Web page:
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The Gentle Life
by [?]

“Well met, sir, and a pleasant day to you,” cried the angler, as his eyes lighted on me. “Look you, I have hold of a good fish; I pray you put that net under him, and touch not my line, for if you do, then we break all. Well done, sir; I thank you. Now we have him safely landed. Truly this is a lovely one; the best that I have taken in these waters. See how the belly shines, here as yellow as a marsh-marigold, and there as white as a foam-flower. Is not the hand of Divine Wisdom as skilful in the colouring of a fish as in the painting of the manifold blossoms that sweeten these wild forests?”

“Indeed it is,” said I, “and this is the biggest trout that I have seen caught in the upper waters of the Neversink. It is certainly eighteen inches long, and should weigh close upon two pounds and a half.”

“More than that,” he answered, “if I mistake not. But I observe that you call it a trout. To my mind, it seems more like a char, as do all the fish that I have caught in your stream. Look here upon these curious water-markings that run through the dark green of the back, and these enamellings of blue and gold upon the side. Note, moreover, how bright and how many are the red spots, and how each one of them is encircled with a ring of purple. Truly it is a fish of rare beauty, and of high esteem with persons of note. I would gladly know if it he as good to the taste as I have heard it reputed.”

“It is even better,” I replied; “as you shall find, if you will but try it.”

Then a curious impulse came to me, to which I yielded with as little hesitation or misgiving, at the time, as if it were the most natural thing in the world.

“You seem a stranger in this part of the country, sir,” said I; “but unless I am mistaken you are no stranger to me. Did you not use to go a-fishing in the New River, with honest Nat. and R. Roe, many years ago? And did they not call you Izaak Walton?”

His eyes smiled pleasantly at me and a little curve of merriment played around his lips. “It is a secret which I thought not to have been discovered here,” he said; “but since you have lit upon it, I will not deny it.”

Now how it came to pass that I was not astonished nor dismayed at this, I cannot explain. But so it was; and the only feeling of which I was conscious was a strong desire to detain this visitor as long as possible, and have some talk with him. So I grasped at the only expedient that flashed into my mind.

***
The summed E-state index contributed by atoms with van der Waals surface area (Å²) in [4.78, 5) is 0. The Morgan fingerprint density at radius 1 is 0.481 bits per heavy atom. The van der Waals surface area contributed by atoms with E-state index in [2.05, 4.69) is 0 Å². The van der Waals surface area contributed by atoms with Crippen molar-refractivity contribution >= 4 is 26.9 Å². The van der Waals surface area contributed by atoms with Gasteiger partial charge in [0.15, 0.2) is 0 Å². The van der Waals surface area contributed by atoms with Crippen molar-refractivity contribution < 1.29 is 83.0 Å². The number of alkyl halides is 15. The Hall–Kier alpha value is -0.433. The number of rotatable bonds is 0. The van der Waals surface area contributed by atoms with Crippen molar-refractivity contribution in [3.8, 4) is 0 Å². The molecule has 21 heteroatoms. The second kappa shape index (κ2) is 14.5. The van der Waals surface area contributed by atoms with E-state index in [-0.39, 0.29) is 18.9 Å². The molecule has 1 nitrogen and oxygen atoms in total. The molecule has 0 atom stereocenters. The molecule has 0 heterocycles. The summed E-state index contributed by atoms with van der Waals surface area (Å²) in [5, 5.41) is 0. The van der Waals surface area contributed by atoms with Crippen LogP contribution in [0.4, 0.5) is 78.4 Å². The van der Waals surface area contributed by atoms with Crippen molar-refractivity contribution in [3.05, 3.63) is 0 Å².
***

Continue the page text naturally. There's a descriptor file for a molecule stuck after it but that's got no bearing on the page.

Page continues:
“Well, then, sir,” I said, “you are most heartily welcome, and I trust you will not despise the only hospitality I have to offer. If you will sit down here among these birch trees in Contentment Corner, I will give you half of a fisherman’s luncheon, and will cook your char for you on a board before an open wood-fire, if you are not in a hurry. Though I belong to a nation which is reported to be curious, I will promise to trouble you with no inquisitive questions; and if you will but talk to me at your will, you shall find me a ready listener.”

So we made ourselves comfortable on the shady bank, and while I busied myself in splitting the fish and pinning it open on a bit of board that I had found in a pile of driftwood, and setting it up before the fire to broil, my new companion entertained me with the sweetest and friendliest talk that I had ever heard.

“To speak without offence, sir,” he began, “there was a word in your discourse a moment ago that seemed strange to me. You spoke of being ‘in a hurry’; and that is an expression which is unfamiliar to my ears; but if it mean the same as being in haste, then I must tell you that this is a thing which, in my judgment, honest anglers should learn to forget, and have no dealings with it. To be in haste is to be in anxiety and distress of mind; it is to mistrust Providence, and to doubt that the issue of all events is in wiser hands than ours; it is to disturb the course of nature, and put overmuch confidence in the importance of our own endeavours.